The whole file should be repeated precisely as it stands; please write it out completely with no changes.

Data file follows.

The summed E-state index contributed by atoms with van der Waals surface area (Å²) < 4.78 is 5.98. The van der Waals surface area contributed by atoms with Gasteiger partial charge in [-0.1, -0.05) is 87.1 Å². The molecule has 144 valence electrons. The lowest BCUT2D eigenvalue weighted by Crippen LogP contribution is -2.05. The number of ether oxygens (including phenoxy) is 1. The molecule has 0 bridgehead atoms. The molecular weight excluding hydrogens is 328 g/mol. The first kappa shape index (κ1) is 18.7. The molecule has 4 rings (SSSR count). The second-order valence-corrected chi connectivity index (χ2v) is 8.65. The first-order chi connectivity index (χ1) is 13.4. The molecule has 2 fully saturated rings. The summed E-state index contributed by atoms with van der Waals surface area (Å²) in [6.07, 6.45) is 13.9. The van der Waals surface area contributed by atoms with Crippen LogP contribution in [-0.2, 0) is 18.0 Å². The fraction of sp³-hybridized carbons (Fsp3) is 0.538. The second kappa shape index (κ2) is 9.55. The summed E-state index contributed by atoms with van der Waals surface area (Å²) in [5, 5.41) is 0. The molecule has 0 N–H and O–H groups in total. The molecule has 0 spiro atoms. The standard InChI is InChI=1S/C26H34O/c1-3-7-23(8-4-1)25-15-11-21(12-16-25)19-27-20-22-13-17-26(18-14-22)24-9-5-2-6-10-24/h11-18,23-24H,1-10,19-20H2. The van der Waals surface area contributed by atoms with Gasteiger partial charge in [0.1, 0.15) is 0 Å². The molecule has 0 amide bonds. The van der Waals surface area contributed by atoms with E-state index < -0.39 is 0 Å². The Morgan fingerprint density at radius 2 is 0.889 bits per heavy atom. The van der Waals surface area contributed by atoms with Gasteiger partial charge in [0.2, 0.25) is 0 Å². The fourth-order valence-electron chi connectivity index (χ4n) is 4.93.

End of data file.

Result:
The summed E-state index contributed by atoms with van der Waals surface area (Å²) < 4.78 is 5.98. The van der Waals surface area contributed by atoms with Gasteiger partial charge in [-0.1, -0.05) is 87.1 Å². The molecule has 144 valence electrons. The lowest BCUT2D eigenvalue weighted by Crippen LogP contribution is -2.05. The number of ether oxygens (including phenoxy) is 1. The molecule has 0 bridgehead atoms. The molecular weight excluding hydrogens is 328 g/mol. The first kappa shape index (κ1) is 18.7. The molecule has 4 rings (SSSR count). The second-order valence-corrected chi connectivity index (χ2v) is 8.65. The first-order chi connectivity index (χ1) is 13.4. The molecule has 2 fully saturated rings. The summed E-state index contributed by atoms with van der Waals surface area (Å²) in [6.07, 6.45) is 13.9. The van der Waals surface area contributed by atoms with Crippen LogP contribution in [-0.2, 0) is 18.0 Å². The fraction of sp³-hybridized carbons (Fsp3) is 0.538. The second kappa shape index (κ2) is 9.55. The summed E-state index contributed by atoms with van der Waals surface area (Å²) in [5, 5.41) is 0. The molecule has 0 N–H and O–H groups in total. The molecule has 0 spiro atoms. The standard InChI is InChI=1S/C26H34O/c1-3-7-23(8-4-1)25-15-11-21(12-16-25)19-27-20-22-13-17-26(18-14-22)24-9-5-2-6-10-24/h11-18,23-24H,1-10,19-20H2. The van der Waals surface area contributed by atoms with Gasteiger partial charge in [0.1, 0.15) is 0 Å². The molecule has 0 amide bonds. The van der Waals surface area contributed by atoms with E-state index < -0.39 is 0 Å². The Morgan fingerprint density at radius 2 is 0.889 bits per heavy atom. The van der Waals surface area contributed by atoms with Gasteiger partial charge in [0.2, 0.25) is 0 Å². The fourth-order valence-electron chi connectivity index (χ4n) is 4.93.